Keuka Lake out of Branchport 3/16
Where to begin? I felt like a hungry young angler out here today – as I was trying to see how viable fly-fishing is for these Keuka Lake lake trout. It was like a flashback to Cayuga Lake and Seneca Lake, after getting my first boat late in 2001, after targeting salmon from shore for a few years on the fly. It also reminded me of shore fishing Seneca in the late 1990s and early 2000s when the alewives were way down over there – we caught a lot of lakers (including some beauties) from shore on the fly. Anyways, for years now, ice-fishermen up around Penn Yan have been catching plenty of lake trout through the ice while targeting perch and bluegills in shallow water. I was out here a month ago and had some killer shallow fishing, roughly from 10′ to 30′ of water. All I could think of in the back of my mind is “these fish are fly-fishable!”
My original intention when I got my guide’s and Captain’s licenses was to focus heavily on fly-fishing, primarily for landlocked salmon and northern pike. In a nutshell, the lake fly-fishing never took off for me, despite some great opportunities back then. I still have some clients that love it, but it’s clearly a niche thing. Maybe at some point it’ll take off. We’ll see. The laker jigging thing started going big back around 2004 (via Toby Wood) and that changed things around. More and more people wanted to jig lake trout and my demand for laker jigging trips remains very strong.
I get asked about fly-fishing trips fairly frequently and don’t have a ton of solid options throughout the seasons. Landlocked salmon are my favorite, but that is very weather/condition dependent, especially for on the fly. Cayuga Lake and Skaneateles Lake have also been very poor for salmon as of late. Rainbows are not doing well on Skaneateles Lake either – and that was one of my favorite species/lakes to guide fly-fishers on.
Pike season is closed and they are spawning now – but fall pike fishing happens the same time that steelhead are running and deer season is going full-out. Gar are great fun, but they’ve been tougher to locate at times and the best fishing for those is quite a drive away, plus that’s a summer thing for me. Carp on the fly is cool, but that requires a lot of time, study and effort – which I can’t provide at this time. How about bass, you might ask! Skaneateles Lake is a great fly-fishing lake but is a pain for launching in the summer for bass. Cayuga Lake is a tournament machine – that’s not fun for a guide and client for the most part, plus I’m out on lakers these days 90% of the time and can’t stay on top of the bass fishing. Bottom line is that it’s tough to find good, consistent lake fly-fishing opportunities in the Finger Lakes.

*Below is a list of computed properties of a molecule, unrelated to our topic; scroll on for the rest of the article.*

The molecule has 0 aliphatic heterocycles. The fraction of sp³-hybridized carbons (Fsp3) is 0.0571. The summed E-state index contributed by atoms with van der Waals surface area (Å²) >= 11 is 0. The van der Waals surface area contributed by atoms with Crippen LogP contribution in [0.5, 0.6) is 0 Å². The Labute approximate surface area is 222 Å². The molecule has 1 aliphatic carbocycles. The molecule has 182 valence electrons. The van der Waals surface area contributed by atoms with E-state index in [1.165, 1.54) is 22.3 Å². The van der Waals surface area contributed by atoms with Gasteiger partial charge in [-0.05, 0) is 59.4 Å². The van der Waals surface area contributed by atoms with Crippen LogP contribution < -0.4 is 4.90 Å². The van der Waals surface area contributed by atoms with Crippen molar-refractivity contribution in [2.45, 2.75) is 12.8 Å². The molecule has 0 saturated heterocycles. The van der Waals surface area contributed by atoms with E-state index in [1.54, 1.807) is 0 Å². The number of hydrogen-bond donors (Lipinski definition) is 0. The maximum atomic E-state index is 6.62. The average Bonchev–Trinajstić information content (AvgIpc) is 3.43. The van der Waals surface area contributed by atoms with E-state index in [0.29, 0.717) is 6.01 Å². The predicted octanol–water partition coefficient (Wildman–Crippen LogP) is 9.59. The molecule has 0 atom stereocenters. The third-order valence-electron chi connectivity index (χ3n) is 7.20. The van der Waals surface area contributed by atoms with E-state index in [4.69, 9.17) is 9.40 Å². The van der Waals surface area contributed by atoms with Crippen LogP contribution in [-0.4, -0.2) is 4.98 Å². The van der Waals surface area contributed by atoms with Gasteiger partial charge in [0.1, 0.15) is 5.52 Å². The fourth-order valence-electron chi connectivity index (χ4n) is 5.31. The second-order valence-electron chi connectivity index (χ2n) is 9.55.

Anyhow, I had a great afternoon of fly-fishing lake trout on Keuka Lake today. The fish here are plentiful and all wild. They are HUNGRY! That’s a great part of being a diary cooperator – I get the latest fisheries information and know who to contact if I have questions.
Because I’ve spent so much time on these lakes over the years (my first time ever fishing Keuka Lake was on a boy scout weekend trip back in 1979 or around that time), I know the contours fairly well. When I decided to give the shallow fishing a try a month ago, I had some areas in mind. Today I knew what I needed my fly set-up to do – how deep to go, what the fish were feeding on and what to expect. God forbid the gobies ever take off in Seneca Lake (I hope they don’t) but if they do, I already have an idea of where to fish. That comes from a lot of time on the lakes. Pro-bass fishermen can show up at a strange (to them) lake and motor around – within a few hours they can decipher the best areas just by using their eyes or electronics. Once you know what good bass cover looks like, you have that knowledge for the rest of your life. That’s a great aspect of fishing. Experience on one body of water is often transferable. Two decades of fishing Irondequoit Creek in Penfield NY taught me a ton about stream fishing. I learned how to fish current, rapids, “frog-water” and more. When I went to Alaska a couple times in the late 1990s/early 2000s and fished the Anchor River, for all intents and purposes, I’d already fished it hundreds of times. It was basically Irondequoit Creek! I knew how long to fish certain runs before moving and how to approach the river.